Shake up over age will open up a Pandora’s box of issues

Consultation over age discrimination concerns far more than pensions. HR
will be in the thick of it, dealing with issues such as recruitment and
training, not to mention statutory redundancy pay changes

In the course of just seven days, the Government published a plethora of
consultation documents that promise to have a major impact on our world of
work.

They cover three vital issues: legislation on age discrimination, informing
and consulting employees, and statutory disciplinary and grievance procedures.

Each has important practical implications for employers, large and small,
and whether or not they recognise unions. They ensure that HR professionals
will have their hands full in determining the changes they need to make to
their organisations’ employee policies and practices.

The Government’s plans to introduce age discrimination legislation from
October 2006 is likely to have the greatest impact on Britain’s world of work.
The law will force a cultural sea change in attitudes about age-related matters
in the workplace.

Over recent years, employers have had to cope with the introduction of
legislation covering discrimination on the grounds of sex, race and disability,
and they will shortly have to do the same for discrimination on the grounds of
religious belief and sexual orientation. But it is the age discrimination
legislation that has much wider implications because every employee will be
affected by it.

It is encouraging that the Government is consulting on age discrimination
legislation well in advance of its implementation date. It has indicated that
it plans to have the final regulations laid before Parliament by the end of
2004.

It is imperative the Government adheres to this timetable because employers
will need all the time they can get between the finalisation of new laws and
their implementation.

In view of the difficult pension problems we now face in the UK, it is
inevitable that attention has so far concentrated on the impact age discrimination
legislation will have on retirement arrangements. This creates some real,
practical issues for companies.

The Government has clearly not decided whether to abolish employers’
mandatory retirement ages (except where they can be "objectively justified"),
or to enable employers to retire an employee at or after 70, without having to
jump through hoops to justify the decision.

In determining which approach to adopt, the Government must take into
account two important considerations. First, the new age discrimination law is
the result of the UK having to fall in line with an EU directive, so the
Government has to ensure its implementation is consistent with the approach
being adopted by other member states. If it fails, there is a serious danger that
British businesses will be disadvantaged by having to operate in a much more
complex regulatory environment than their European competitors.

Second, the Government must ensure that if it decides to abolish the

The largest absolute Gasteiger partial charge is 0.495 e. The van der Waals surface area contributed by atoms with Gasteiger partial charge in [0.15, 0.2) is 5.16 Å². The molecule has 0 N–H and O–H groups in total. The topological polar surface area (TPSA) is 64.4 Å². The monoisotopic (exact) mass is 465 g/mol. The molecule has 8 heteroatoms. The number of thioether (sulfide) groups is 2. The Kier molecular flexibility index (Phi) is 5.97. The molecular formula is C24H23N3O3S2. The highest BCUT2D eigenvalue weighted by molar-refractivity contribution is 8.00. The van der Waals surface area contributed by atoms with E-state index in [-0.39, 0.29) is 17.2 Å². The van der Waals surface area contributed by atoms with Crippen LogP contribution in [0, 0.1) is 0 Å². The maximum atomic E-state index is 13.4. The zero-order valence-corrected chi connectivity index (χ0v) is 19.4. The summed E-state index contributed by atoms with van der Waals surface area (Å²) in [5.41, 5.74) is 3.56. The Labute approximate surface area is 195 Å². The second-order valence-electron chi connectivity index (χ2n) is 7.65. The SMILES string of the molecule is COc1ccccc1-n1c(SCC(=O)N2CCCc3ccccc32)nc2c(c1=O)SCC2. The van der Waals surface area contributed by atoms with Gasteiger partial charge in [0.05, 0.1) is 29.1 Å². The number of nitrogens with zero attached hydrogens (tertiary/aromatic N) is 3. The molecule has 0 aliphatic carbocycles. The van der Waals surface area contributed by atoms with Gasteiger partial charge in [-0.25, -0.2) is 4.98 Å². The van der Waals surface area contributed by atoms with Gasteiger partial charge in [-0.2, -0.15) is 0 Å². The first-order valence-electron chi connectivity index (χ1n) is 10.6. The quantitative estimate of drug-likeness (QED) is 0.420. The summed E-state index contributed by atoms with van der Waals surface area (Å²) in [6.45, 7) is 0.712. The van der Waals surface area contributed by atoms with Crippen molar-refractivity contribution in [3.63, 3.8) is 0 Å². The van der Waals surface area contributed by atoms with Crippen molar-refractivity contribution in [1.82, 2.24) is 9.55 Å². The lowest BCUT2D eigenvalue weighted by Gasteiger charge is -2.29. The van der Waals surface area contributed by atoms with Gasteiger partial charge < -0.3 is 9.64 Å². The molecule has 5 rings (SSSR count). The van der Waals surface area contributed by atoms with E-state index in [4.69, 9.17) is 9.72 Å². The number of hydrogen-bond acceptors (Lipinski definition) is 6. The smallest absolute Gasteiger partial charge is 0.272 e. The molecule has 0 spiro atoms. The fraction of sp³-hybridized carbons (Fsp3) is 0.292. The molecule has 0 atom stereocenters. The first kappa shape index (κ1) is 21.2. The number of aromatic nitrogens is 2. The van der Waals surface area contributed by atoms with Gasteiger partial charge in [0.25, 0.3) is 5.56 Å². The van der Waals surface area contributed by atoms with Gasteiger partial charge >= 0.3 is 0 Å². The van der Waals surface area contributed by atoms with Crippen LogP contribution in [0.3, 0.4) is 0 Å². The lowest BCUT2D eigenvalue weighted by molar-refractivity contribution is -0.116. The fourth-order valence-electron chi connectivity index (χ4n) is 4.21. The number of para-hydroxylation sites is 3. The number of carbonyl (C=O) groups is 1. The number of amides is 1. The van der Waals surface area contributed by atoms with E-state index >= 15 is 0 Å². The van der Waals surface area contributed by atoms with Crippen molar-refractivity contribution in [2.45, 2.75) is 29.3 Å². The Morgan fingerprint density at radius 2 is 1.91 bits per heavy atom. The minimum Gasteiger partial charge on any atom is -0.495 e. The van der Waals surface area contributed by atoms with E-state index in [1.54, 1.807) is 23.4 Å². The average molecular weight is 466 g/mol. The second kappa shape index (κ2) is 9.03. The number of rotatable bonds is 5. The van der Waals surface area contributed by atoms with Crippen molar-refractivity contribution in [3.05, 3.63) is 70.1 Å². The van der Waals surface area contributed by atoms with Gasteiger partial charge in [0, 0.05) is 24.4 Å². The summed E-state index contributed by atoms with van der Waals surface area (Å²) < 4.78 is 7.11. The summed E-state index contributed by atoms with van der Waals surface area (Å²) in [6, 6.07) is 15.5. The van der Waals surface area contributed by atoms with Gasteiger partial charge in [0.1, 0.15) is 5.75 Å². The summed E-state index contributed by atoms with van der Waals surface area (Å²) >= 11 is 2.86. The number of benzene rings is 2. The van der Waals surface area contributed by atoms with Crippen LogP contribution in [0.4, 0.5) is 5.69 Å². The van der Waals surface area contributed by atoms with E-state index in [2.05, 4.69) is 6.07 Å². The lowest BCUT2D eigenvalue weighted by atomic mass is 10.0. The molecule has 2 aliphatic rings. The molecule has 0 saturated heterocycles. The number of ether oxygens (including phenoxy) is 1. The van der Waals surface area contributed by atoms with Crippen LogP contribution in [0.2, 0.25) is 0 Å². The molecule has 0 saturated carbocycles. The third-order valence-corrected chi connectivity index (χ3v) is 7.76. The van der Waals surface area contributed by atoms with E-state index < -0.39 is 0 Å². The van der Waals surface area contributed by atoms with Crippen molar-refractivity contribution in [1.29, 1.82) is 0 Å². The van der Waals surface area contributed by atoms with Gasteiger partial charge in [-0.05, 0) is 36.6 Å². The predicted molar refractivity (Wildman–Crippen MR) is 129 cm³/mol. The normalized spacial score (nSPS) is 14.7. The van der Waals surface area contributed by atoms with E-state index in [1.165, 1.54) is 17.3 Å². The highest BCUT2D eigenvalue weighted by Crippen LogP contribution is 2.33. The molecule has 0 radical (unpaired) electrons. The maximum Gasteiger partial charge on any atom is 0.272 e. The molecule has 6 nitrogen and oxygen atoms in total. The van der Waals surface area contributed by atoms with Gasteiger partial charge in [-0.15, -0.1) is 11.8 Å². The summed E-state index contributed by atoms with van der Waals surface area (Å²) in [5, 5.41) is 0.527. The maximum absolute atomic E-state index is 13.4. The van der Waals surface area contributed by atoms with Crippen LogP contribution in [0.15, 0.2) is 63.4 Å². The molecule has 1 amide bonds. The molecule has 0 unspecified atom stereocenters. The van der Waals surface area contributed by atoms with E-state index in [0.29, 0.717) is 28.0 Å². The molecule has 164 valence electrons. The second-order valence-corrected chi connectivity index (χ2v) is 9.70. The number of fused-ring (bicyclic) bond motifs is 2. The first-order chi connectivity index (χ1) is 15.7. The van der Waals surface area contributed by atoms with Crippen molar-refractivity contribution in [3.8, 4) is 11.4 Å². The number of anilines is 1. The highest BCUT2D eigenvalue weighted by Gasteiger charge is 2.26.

mandatory retirement age, except where it can be "objectively
justified", employers are provided with clear examples of the ‘objective
justifications’ they will have to make. This will enable organisations to
terminate the employment of their older workers in a fair and dignified manner,
without having to face the prospect of expensive employment tribunal claims.

New age discrimination law will certainly affect employers’ retirement
arrangements. But it will also impact on recruitment arrangements, redundancy
terms, pay and benefit packages, as well as training and pensions policies.

Until recently, the potential impact of new age discrimination legislation
on redundancy terms had been largely overlooked. However, the Government’s
announcement that it will also be radically changing the method of calculating
statutory redundancy pay has really opened up Pandora’s box on the issue.

The method of calculating statutory redundancy pay – using a formula based
on an employee’s age and service – has remained unchanged since it was
introduced by the Wilson Government in1965. Moreover, many companies with
supplementary redundancy payments often model them on the statutory formula.

The Government’s proposed changes in the formula for calculating statutory
redundancy pay will result in lower payouts for older workers. Inevitably,
employees will put pressure on their employers to make up the difference. Many
companies with supplementary redundancy payment arrangements will probably be
forced to reopen discussions with employee representatives on a subject that may
not have been on the agenda for some time.

The problems surrounding redundancy payments is just one indication of the
complex set of issues surrounding the implementation of new age discrimination
legislation.

It demonstrates how important it will now be to have a wide-ranging public
debate about the best way to implement this important piece of employment
legislation, so that it does not damage business competitiveness in the future.

By David Yeandle, Deputy director of employment affairs, Engineering
Employers’ Federation

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